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The "Official Truth" About the Skripal Poisoning is Out, but Not Everyone is Convinced

© AP Photo / Frank AugsteinPolice Officers Stand Outside House of Sergei Skripal
Police Officers Stand Outside House of Sergei Skripal - Sputnik International
It’s been over a year since the poisoning of Sergei and Yulia Skripal in Salisbury, England. Conversation around the topic has been dwindling, as the official line of the UK holds steadfast: ‘It was Russia. They did it’.

Any questioning of the ‘official narrative’ is swiftly shot down, after all, as former Prime Minister Theresa May retains ‘it is highly likely’, that the poisoning was at the hands of Russia. In spite of this damning condemnation from the UK, there are still a few sceptics raising questions.

One individual still brewing doubt over the hasty conclusion of the British Government, is former UK senior diplomat turned whistle-blower, Craig Murray. He has labelled the official story a ‘dead duck’, saying that the sequence of events secured as the truth ‘simply don’t add up’.

An author and human rights activist, Murray previously worked as the British Ambassador to Uzbekistan. His latest pastime includes the founding of a festival in Scotland, which alongside musical masterpieces, valorises the voices of whistle-blowers and activists from the UK and beyond. In a cameo appearance at his own festival, Doune the Rabbit Hole, Craig Murray took the stage to share his take on the Skripal case. Questioning the ‘truth’ about the Skripal poisoning in Salisbury, Craig Murray highlights a few of the official events that leave an inquisitive eye wanting more information.

  • Sergei and Yulia Skripal are father and daughter. It is not surprising then, that they both have different ages, genders and weights. What is surprising is that the pair was disabled by the nerve agent at the same time- rendering them unable to call for help. That’s after touching the doorknob which was contaminated with a ‘military grade’ nerve agent, and then going on to feed the ducks and enjoy a lunch at Zizzi’s. This is what Craig Murray designates an ‘extreme coincidence’.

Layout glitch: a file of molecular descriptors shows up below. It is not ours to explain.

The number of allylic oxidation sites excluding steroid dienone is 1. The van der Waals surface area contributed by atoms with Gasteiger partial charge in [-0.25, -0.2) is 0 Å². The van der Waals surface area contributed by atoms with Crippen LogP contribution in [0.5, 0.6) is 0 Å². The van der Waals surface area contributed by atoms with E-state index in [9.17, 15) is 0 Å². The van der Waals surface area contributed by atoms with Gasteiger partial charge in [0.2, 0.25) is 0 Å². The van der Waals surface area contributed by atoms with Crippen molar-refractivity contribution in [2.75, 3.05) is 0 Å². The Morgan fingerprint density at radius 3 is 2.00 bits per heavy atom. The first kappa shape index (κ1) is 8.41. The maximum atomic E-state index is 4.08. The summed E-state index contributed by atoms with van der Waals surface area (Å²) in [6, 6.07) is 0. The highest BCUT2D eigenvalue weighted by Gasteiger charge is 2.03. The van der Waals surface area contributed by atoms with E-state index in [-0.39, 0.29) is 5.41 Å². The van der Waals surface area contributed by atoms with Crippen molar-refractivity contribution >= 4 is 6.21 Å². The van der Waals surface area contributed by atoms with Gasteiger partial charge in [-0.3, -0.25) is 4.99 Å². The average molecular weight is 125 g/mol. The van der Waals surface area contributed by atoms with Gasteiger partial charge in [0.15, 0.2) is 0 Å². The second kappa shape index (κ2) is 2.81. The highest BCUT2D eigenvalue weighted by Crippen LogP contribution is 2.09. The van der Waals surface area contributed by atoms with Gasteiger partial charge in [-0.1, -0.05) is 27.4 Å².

• Boris Johnson stated in our Houses of Parliament that he had seen, and the Foreign Office had possession of a manual for the Russian security services, which teaches you how to 'paint Novichok on doorknobs’. Murray puts the question out there, where is this manual now? Has anybody other than Boris Johnson seen it? No, because it's top secret. Or as Murray states: ‘another example of a lie, in the fantasy promulgated by Boris Johnson’.
  • Despite being smeared on a door handle in Salisbury for a number of days, the OPCW reports that the Novichok sample they received was of ‘high purity’, with an ‘almost complete absence of impurities’. The British Government took this as evidence that the nerve agent was military-grade. Rather than nodding along, Craig Murray paints a question mark. ‘How can a sample be completely pure after spending a few days on a doorknob, making contact with the hands of the Skripal’s, the gloves of investigators, and any passing dirt’. After all, the contaminated doorknob, supposedly was on the outside of the house - Any sample taken from there, therefore would not likely boast ‘laboratory levels of purity’.